IBM PCjr Types Again, Thanks To KeybJr

Most of us think of keyboards — even vintage ones — as being fairly standardized and interchangeable, but that isn’t the case for the IBM PCjr. Its keyboard was quite unlike most others of its time, which means that a PCjr without an original keyboard is pretty much a dust collector. That’s what led [Jozef Bogin] to create the KeybJr, a piece of hardware that allows one to use any AT, XT, or PS/2 keyboard with the IBM PCjr.

The PCjr’s oddball keyboard can be a bit of a hassle for vintage computing enthusiasts.

What was strange about the PCjr’s keyboard? From the outside it looked pretty normal, but it definitely had its own thing going on. For one, the PCjr keyboard operated over a completely different protocol than the other keyboards of the time. In addition, its connection to the host was either by IR, or via its own wired cable adapter.

The KeybJr solves this by using an Arduino-based board to turn inputs from other keyboards of the time into something the PCjr expects. These signals are sent out and received either over infrared, or by the PCjr’s “K” port for a wired keyboard link.

Why bother with the IR functionality? Well, the connector and pins on the PCjr are not very rugged, and sometimes they are damaged. In those cases, it is nice to have the option of using a normal (for the time) keyboard over the IR link. Vintage hardware is not always in perfect shape, after all. That’s why things like ATX power supply adapters for the PCjr exist.

Want to give it a shot? There is a GitHub repository for the KeybJr, and you can see it in action in a brief video, embedded below.

6 thoughts on “IBM PCjr Types Again, Thanks To KeybJr

  1. I remember the scorn heaped upon the PCJr keyboard for being a “chiclet” one. Fast-forward to the mid-2010s, when Apple sold five years’ worth of computers with keyboards that were far inferior not only to the PCJr’s, but nearly to a Sinclair’s or an Atari 400’s.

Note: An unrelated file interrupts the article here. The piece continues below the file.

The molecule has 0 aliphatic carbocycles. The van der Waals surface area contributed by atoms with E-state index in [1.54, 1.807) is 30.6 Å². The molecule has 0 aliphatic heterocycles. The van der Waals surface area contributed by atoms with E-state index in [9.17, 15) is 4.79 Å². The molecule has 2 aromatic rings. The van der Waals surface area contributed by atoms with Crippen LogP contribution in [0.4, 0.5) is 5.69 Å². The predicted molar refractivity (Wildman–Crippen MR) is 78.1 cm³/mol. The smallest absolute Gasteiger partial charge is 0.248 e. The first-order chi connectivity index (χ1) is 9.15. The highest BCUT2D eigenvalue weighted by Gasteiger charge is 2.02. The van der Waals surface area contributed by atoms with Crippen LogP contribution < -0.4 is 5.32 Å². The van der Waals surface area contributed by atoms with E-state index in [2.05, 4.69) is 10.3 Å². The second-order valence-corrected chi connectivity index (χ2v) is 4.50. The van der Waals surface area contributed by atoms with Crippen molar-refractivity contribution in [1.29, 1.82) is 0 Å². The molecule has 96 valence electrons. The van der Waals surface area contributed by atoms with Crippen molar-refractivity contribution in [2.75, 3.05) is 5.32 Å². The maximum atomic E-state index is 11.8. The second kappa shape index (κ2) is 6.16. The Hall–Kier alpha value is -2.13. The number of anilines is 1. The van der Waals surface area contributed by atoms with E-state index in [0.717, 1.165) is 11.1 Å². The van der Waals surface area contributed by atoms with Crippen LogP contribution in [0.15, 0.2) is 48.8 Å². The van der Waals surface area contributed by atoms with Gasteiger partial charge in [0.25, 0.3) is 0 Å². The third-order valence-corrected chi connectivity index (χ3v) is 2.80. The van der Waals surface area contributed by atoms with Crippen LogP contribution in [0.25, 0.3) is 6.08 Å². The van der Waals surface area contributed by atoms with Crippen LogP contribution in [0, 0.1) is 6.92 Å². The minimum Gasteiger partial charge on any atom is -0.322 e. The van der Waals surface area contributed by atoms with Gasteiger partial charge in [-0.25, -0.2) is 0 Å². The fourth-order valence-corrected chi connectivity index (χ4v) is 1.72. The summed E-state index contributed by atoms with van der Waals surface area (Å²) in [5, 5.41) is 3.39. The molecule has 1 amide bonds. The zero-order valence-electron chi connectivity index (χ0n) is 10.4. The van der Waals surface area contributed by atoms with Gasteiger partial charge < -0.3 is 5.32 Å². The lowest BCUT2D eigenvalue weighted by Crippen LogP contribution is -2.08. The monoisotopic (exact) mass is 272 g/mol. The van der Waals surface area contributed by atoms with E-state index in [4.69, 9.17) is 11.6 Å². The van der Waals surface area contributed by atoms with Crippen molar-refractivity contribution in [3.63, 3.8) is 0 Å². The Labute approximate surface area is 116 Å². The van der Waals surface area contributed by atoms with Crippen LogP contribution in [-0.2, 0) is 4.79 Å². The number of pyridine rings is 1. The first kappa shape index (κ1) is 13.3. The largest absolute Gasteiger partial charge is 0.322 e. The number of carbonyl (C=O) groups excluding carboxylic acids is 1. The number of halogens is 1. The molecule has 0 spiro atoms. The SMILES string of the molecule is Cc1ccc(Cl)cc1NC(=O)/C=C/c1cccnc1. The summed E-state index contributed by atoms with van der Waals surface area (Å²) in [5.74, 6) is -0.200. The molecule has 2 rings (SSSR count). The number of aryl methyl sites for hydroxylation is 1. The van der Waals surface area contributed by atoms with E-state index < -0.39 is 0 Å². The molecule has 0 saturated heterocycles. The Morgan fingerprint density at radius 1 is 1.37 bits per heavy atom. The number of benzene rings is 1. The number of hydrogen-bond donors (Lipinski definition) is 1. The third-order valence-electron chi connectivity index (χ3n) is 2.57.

1. Although the Chicklet keyboard was ugly, it was very versatile and had an excellent feel.

      The squared key design was a way to allow paper templates to be placed over (really around) the keys.
      There was a lot of educational software that used these templates. Games too.

      What a lot of people that liked to hate IBM at the time don’t know – is that IBM GAVE everyone with a Chicklet keyboard a FREE replacement keyboard with more common looking keycaps and even better feel.

      The real problem with PCjr was IBM’s internal politics that delayed the line’s announcement (and shipping) for more than a year. Besides that, the FCC class “B” rating enforcement changed, so each unit had to be un-boxed and disassembled (and back) so the plastic case could be coated with (really expensive) silver paint. IBM also purposely crippled the BIOS to limit its memory capacity – requiring a special DOS driver to expand it.

      I wrote some games for the Jr. One was a pretty good Missile Command clone. The multi-voice sound, and built in support for buttons and joysticks made the program surprisingly simple and small (20 long-convoluted lines of BASIC)

      The computer could have been a great success; but IBM had no appreciation for the PC at the time and gave up quickly.

      (From a guy on the IBM “Save the Junior” Committee back in the day.)

  2. I was given a PC Jr in a pile of other stuff. Even had two extenders on the side, I recall an RTC and parallel port. But no keyboard. It sat around for a while, then I gave up. Not sure I really wanted it, but without a keyboard, couldn’t even try it. It was 1990.

    Same thing happened with an HP-150. Found it lying on the street. Not sure what it was at that moment. Found the Byte with it on the cover, the computer and monitor in one unit. Csme out in 1984, a parallel to the Mac, except HP thought the future was touch screens. No keybosrd, so I couldn’t even use the built in terminal. And no way I’d spend on the needed floppy or hard drive.

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